Black Democrat takes on veteran North Carolina Republican whose huge war chest and firm support could prove hard to beat
HARVEY GANTT, the Democratic nominee for US Senate in North Carolina, is telling voters it is time to reject the ``hot button'' issues of flamboyant, arch-conservative Jesse Helms, his GOP opponent in the November general election. Mr. Gantt says he sees Senator Helms's favorite topics, including homosexuality, revolutionary movements abroad, and flag burning, as ``bogeymen,'' diverting residents from the real economic issues affecting their lives.
Gantt, founder of a successful architectural firm and a former mayor of Charlotte, N.C., is up against one tough campaigner.
During his three terms on Capitol Hill, Helms has developed a reputation as the most outspoken arch-conservative in the Senate and as a dogged campaigner who spares nothing to win. Containing dire warnings of threats to ``the American way of life,'' his frequent letters to conservatives throughout the country have built a huge following and a solid financial base.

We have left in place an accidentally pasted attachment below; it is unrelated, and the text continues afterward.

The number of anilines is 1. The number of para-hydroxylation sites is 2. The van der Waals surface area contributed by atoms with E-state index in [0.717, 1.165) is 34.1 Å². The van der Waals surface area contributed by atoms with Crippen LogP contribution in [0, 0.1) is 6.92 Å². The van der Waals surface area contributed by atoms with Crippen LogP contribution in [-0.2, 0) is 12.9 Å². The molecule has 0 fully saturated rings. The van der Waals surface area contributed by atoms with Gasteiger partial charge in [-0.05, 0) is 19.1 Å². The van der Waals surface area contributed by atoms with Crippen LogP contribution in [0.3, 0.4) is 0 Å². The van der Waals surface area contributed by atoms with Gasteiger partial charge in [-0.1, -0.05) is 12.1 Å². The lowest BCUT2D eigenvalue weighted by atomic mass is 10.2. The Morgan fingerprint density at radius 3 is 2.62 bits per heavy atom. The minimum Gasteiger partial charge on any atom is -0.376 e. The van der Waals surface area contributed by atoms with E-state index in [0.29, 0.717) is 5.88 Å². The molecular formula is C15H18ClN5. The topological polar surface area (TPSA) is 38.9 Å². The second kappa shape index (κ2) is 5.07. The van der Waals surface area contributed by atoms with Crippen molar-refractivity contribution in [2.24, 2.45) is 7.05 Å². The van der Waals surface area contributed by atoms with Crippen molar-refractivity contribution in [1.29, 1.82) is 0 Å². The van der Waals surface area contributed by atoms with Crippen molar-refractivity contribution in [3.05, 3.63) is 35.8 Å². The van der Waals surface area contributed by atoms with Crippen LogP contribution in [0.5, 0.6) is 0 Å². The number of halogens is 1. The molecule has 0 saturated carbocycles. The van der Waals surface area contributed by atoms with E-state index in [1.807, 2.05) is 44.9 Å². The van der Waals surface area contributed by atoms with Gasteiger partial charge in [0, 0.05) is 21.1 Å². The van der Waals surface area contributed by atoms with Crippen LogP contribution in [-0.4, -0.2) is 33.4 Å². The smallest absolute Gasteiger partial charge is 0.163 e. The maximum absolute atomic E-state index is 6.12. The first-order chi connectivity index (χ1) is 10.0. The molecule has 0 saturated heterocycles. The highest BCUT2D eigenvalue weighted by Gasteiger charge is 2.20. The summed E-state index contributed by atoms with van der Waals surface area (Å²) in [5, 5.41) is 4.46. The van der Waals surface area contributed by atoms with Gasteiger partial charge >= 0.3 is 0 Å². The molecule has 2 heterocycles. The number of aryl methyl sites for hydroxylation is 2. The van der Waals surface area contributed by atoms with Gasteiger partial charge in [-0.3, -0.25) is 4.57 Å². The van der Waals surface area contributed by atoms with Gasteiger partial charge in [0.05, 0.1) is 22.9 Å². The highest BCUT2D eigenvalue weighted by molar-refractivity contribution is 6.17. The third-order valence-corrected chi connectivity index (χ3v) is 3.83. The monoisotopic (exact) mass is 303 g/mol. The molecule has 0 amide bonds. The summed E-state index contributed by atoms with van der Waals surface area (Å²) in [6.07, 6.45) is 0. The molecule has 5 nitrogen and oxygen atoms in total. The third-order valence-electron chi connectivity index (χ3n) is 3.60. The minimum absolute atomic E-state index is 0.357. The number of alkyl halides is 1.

Six years ago, the man who narrowly lost to Helms, former Gov. James Hunt, didn't challenge the senator directly on many issues. ``Hunt moderated his positions, which allowed Jesse to attack him on flipflopping,'' says Robert Dorff, a political science professor at North Carolina State University. ``I don't think you'll have that problem with Gantt.''
Avoiding `irrelevant' issues
Gantt's camp is taking the opposite tack. ``Our strategy is to stay away from irrelevant issues Jesse's likely to focus on,'' says Gantt campaign manager Melvin Watt.
During his primary campaign, Gantt told an audience that Helms is trying to identify himself as a ``moral arbiter'' of arts and sex, referring to Helms's role in the controversy surrounding grants issued by the National Endowment for the Arts (NEA). Gantt continued, ``Maybe we ought to be talking about the real immoral acts that we contribute to: people sleeping on the streets and mothers having babies that don't have a chance, or the immorality of not doing what we can to provide the best public education system.''